The first four essays (including Rezek's) examine dynamic interplays between nineteenth-century literary nationalism and concepts of English literature as transnational. Delineating the varied discourses, genres, and national literatures deployed within Sarah Josepha Hale's popular Flora's Interpreter, or the American Book of Flowers and Sentiments (1832), Kelli Towers Jasper rightly shows that Hale relied openly on British poetry, using Britain's cultural past to show readers how they might cultivate American identities. Sharon Estes takes up the inverted yet reciprocal nineteenth-century claims that Longfellow is the "American Tennyson," and Tennyson the "American Longfellow." By means of these epithets, Estes argues that nineteenth-century readers help us understand the reprint market in more collaborative terms. Closing this first set of essays, which most directly supports the editors' claim that nineteenth-century readers explored Englishness as a transnational identity, Ryan Stuart Lowe considers the publication history and reception of Henry James's Hawthorne in the British series "English Men of Letters." By focusing on U.S. critics' response to Hawthorne, Lowe illuminates competing conceptions of "cosmopolitanism" as both the enemy of literary nationalism and its possible future.
The second cluster of essays revisits literary tourism. Alongside Hess's landscapes of genius, we find essays on imagined and actual tours. Together this group leads us more firmly to readers' supra-textual forms of response. Exploring a fascinating idea of tourism "both inside and out," Charles Baraw argues that touristic culture facilitated Hawthorne's success as an author while also shaping the authorial persona and reading mode he promoted (133). Hawthorne uses touristic modes in his prose, Baraw shows, at the same time that he cultivates an author-reader relationship in which the author and reader go in search of each other (142-143). Motivated by a desire to understand "topo-biography," Booth examines and experiments with the research methods of two late nineteenth-century American women who wrote about literary lives lived in specific places. In recovering these methods, Booth investigates how biography might complicate our own interpretive habits. Likewise, Westover reads authors' homes as intentional forms of affiliation, studying architectural and domestic allusions to literary works and writers as one way in which authors positioned themselves within an emerging transatlantic canon.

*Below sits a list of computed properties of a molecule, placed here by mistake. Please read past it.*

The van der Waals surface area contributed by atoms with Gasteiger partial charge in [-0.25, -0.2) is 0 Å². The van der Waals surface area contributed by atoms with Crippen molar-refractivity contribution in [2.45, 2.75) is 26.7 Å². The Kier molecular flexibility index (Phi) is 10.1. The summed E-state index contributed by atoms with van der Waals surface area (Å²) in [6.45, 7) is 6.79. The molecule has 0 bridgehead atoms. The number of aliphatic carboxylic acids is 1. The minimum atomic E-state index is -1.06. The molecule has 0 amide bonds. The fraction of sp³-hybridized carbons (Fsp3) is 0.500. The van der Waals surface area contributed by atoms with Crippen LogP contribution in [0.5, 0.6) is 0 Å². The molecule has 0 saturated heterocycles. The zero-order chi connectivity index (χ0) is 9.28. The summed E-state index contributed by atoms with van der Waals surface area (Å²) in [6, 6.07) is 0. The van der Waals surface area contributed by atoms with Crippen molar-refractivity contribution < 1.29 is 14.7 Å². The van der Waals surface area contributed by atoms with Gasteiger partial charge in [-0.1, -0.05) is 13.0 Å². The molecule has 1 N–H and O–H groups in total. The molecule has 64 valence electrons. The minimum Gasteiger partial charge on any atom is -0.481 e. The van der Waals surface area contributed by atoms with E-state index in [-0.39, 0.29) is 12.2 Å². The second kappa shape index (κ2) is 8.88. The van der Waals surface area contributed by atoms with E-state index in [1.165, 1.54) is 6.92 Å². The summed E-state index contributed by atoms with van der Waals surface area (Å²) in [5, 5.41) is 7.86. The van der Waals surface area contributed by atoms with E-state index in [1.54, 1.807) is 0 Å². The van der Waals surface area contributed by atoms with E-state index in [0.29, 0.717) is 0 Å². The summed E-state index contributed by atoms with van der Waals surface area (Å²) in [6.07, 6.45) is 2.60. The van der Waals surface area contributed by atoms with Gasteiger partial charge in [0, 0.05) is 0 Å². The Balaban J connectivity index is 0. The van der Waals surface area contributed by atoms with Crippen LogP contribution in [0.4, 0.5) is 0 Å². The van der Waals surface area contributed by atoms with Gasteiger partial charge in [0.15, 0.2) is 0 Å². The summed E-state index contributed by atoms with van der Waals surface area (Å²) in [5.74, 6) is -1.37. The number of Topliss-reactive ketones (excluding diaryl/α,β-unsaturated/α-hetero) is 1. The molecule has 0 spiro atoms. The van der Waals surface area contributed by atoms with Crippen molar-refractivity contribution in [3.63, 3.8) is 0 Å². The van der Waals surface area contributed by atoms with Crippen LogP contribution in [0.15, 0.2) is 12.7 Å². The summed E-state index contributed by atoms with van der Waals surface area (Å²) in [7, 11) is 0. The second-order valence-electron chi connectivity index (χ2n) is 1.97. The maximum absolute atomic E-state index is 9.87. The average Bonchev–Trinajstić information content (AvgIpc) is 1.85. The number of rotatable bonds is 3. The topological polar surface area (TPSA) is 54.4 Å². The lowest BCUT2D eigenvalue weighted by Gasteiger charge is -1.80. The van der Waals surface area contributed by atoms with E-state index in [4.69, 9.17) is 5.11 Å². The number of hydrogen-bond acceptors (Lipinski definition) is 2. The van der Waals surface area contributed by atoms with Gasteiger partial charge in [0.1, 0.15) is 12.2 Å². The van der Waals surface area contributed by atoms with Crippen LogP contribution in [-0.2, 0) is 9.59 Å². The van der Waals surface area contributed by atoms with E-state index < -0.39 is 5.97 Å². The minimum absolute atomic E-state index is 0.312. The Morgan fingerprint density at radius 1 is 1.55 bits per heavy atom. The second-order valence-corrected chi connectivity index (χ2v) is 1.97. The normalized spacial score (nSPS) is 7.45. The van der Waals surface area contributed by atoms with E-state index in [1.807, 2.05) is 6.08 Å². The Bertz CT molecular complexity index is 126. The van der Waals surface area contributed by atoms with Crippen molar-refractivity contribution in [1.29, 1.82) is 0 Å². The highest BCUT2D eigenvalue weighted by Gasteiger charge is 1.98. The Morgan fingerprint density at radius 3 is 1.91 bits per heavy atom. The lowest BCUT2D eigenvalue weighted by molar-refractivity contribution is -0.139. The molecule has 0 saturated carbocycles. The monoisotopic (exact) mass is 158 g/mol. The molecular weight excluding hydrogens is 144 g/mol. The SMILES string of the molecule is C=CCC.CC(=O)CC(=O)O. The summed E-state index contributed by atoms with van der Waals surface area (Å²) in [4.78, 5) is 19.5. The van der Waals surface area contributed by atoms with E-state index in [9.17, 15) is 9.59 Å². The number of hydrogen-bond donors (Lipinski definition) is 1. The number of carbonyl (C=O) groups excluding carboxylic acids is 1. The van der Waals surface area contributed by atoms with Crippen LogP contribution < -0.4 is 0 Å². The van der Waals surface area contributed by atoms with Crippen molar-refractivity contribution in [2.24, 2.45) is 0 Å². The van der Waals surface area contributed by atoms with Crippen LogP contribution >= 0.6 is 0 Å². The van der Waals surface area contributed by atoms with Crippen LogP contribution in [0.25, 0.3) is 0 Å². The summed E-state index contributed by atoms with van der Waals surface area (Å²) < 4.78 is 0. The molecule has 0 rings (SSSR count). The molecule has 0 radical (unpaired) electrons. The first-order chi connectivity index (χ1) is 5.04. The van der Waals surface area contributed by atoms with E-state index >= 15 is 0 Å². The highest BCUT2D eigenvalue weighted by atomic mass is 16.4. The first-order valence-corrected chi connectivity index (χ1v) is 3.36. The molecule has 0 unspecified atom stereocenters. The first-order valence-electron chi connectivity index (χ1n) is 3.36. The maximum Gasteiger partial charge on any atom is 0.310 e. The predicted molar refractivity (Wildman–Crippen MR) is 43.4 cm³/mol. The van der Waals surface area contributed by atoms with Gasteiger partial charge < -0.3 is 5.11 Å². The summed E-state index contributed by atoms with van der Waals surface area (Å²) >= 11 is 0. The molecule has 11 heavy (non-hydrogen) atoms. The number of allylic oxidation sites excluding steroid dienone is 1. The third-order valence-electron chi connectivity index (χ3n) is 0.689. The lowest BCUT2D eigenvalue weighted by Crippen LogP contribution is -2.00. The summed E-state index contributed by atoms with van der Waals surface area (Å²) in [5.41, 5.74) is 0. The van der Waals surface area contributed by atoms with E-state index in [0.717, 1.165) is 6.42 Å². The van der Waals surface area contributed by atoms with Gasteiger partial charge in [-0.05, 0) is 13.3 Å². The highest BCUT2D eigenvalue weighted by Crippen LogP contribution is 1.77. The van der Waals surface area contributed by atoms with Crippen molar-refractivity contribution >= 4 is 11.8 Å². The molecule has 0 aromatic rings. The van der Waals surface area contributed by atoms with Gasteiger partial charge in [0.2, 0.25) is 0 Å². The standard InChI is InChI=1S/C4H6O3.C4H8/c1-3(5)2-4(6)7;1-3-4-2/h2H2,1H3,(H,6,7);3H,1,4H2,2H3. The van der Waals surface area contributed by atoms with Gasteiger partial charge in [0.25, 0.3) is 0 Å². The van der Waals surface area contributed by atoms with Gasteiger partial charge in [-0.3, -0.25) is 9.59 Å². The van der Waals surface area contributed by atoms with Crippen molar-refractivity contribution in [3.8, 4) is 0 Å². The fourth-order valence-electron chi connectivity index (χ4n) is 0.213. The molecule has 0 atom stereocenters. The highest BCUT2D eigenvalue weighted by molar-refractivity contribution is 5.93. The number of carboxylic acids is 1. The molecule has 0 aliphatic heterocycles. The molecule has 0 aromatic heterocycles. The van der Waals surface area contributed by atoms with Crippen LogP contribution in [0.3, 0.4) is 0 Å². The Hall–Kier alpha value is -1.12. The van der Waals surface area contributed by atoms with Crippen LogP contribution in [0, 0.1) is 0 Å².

The third part of this volume considers more idiosyncratic examples of author love, examples that raise core questions about methodology. Nicely threading the impact of national authors on transnational communities (cluster one) with the role of material culture (cluster two), Christopher Whatley historicizes permanent memorials to Robert Burns in the U.S., Canada, and Great Britain, showing how the "Poet of the Scotch" could be adopted by and adapted for transnational communities. These essays also usher us (via the Burns suppers) towards more extravagant forms of "author love." Rowland's and Charles Rzepka's chapters conclude the volume on especially strong notes. Rowland investigates a striking example of author love, introducing Holman and his "illustrated" collection of Keats. Holman, as neither a professional scholar nor a pejoratively "amateur" Keats-lover, and his archive raise questions about how we as scholars value and create knowledge with more eclectic, affect-driven forms of knowledge-making. If Rowland pursued her thought experiment that she is reading "Holmaniana" rather than "Keatsiana" (285), it would be interesting to learn how Holmaniana might change our readings of Keats, as well as whether it needs to. Finally, Rzepka disrupts the focus on "author love" by investigating an instance of "character love": in the Baker Street Irregulars' devotion to Sherlock Holmes, Rzepka argues, Holmes and John Watson displace Arthur Conan Doyle as the object of readers' affections. For Rzepka, the BSI not only remind us that loving an author is like loving a fictional character. Through "The Grand Game," their codified hermeneutic, they also remind us of the "ludic ... delight" built into our discipline (294).